NPC17 Program: 2017 National Planning Conference
There are two types of activities at NPC17 and you sign up in different ways. Learn More
Ticketed Activities: Activities with a green "Ticket Required" button require a ticket which YOU MUST “purchase” to attend—even if it’s free. Purchase your ticket, add it to your cart, and continue through the purchasing process to confirm your space in that activity. Be sure to double check that you haven’t left something in your cart!
Non-Ticketed Activities: Activities with a Schedule or Schedule button are included in your registration fee and are first-come, first-seated. No spaces are reserved for these activities, so don’t be late. Adding these non-ticketed activities to My Schedule is for your reference only.
Walking tour of North Park Slope in Brooklyn and discussing the gentrification and displacement impacts of a rezoning in 2003, as well as lessons learned to protect tenants form displacement and promote affordable and diverse neighborhoods.
The New York City Housing Authority—the oldest in the United States—is reinventing itself. Its 10-year strategy focuses on improving operations, management, sustainability, financing, energy and water efficiency, and resident initiatives, as well as expanding affordable housing. Learn how experts are working to ensure the survival of public housing in New York and elsewhere.
The session introduces opportunity analysis and its roots in neighborhood effects. It then describes how opportunity analysis has been used to meet HUD’s fair housing regulations and develop sustainable development plans. Finally, it introduces new opportunity mapping tools.
Engage with leaders from major US cities working on innovative strategies for ensuring equitable development in rapidly revitalization urban neighborhoods. Examine best practice polices and programs for successfully managing neighborhood change such as inclusionary housing and other community benefit strategies.
Use Bronx history to study how affordable housing can stabilize neighborhoods, how embracing grass roots efforts and cultural identity can strengthen planning and help overcome the divide created by transportation infrastructure. Visit Arthur Avenue, one of America's Great Streets.
Tiny houses are all the rage among Millennials and affordable housing advocates. But theses homes raise big legal questions about where and how they can and should be installed and what kind of infrastructure they need. Learn how zoning and subdivision regulations, building codes, and restrictive covenants affect tiny homes.
Housing cooperatives are an important resource for equitable and affordable housing. Attendees will learn about how co-ops can address a variety of housing needs, such as developing below-market housing units; preserving the existing affordable housing inventory; creating new, high-quality, senior housing; and providing alternatives to renting.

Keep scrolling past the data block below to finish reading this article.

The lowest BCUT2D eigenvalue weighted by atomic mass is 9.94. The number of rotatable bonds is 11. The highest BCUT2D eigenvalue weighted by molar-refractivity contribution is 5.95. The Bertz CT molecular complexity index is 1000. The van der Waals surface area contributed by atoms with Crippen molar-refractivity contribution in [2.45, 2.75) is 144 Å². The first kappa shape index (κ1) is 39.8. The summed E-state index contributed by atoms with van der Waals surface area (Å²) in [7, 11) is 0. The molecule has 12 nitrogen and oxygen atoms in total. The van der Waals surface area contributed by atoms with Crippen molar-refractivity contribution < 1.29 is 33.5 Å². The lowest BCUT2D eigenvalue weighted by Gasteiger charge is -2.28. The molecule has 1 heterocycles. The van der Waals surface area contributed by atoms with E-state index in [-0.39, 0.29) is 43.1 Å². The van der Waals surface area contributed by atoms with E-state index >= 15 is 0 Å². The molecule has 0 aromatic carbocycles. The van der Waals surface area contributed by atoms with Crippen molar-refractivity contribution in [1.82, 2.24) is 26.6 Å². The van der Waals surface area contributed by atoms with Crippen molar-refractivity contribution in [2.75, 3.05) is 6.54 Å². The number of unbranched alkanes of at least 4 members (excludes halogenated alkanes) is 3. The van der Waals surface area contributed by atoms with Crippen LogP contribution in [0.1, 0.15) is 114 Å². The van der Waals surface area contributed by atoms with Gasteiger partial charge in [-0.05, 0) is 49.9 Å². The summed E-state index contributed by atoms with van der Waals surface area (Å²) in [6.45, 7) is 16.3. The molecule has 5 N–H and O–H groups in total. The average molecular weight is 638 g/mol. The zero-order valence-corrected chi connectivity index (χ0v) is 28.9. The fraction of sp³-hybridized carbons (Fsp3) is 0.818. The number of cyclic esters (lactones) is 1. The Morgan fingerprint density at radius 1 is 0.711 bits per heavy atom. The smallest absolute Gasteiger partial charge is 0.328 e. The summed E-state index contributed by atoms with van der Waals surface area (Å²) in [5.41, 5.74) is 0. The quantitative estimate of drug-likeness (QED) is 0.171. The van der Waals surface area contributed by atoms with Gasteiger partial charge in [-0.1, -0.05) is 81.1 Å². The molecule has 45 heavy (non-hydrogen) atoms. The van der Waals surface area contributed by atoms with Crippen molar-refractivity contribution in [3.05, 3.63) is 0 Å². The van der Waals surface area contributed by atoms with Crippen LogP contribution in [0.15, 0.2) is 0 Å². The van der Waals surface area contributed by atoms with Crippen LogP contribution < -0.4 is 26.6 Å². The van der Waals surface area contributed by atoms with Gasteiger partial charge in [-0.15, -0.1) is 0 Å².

Decades of discrimination and segregation have limited housing choices in the United States. Learn how the Kansas City Metro—among the first communities to respond to HUD’s latest fair housing requirements—developed data-driven, community-inspired policies to reverse this trend.
In March 2015, the New Jersey Supreme Court revived the landmark Mount Laurel doctrine. Learn about the frenzy of affordable housing litigation, mediation, planning, and development that ensued across the state. Experts with diverse planning perspectives offer lessons applicable in other states and communities.
What typically transpires when retirees settle in a rural resort community? Affordable housing options decrease. Economic insecurity increases. And younger workers migrate elsewhere. Learn about the interrelationships of these variables and how an enabling design approach can create communities where all generations thrive.
Together the public and private sectors—aided by robust local and state housing policies—have creatively tackled the need for more affordable housing in small and large communities alike. Learn more about these appealing and attainable communities, featured in a new publication from the National Association of Home Builders.
Planners and community leaders often express support for affordable housing in concept. Yet far too often they must also tackle public resistance to it during the development process. This session explores tools public-sector planners can use to encourage affordable housing while affirmatively furthering fair housing.
This session will review the history and requirements of HUD’s recent Affirmatively Furthering Fair Housing (AFFH) rule. The session will also review recent efforts by the District of Columbia to more equitably disperse the affordable housing supply throughout the city.
What is the right approach to developing affordable housing in areas of opportunity? Carrots are scarce and sticks are fought back with NIMBYism. Lessons learned from New York, New Jersey and Pennsylvania shed light towards a democratic and equitable path.
In an “office hours” format, this session allows participants to get answers to questions and discuss fair housing topics they find most interesting or challenging. Topics include: regional assessments; linking plans; data and strategy development; and new rule basics.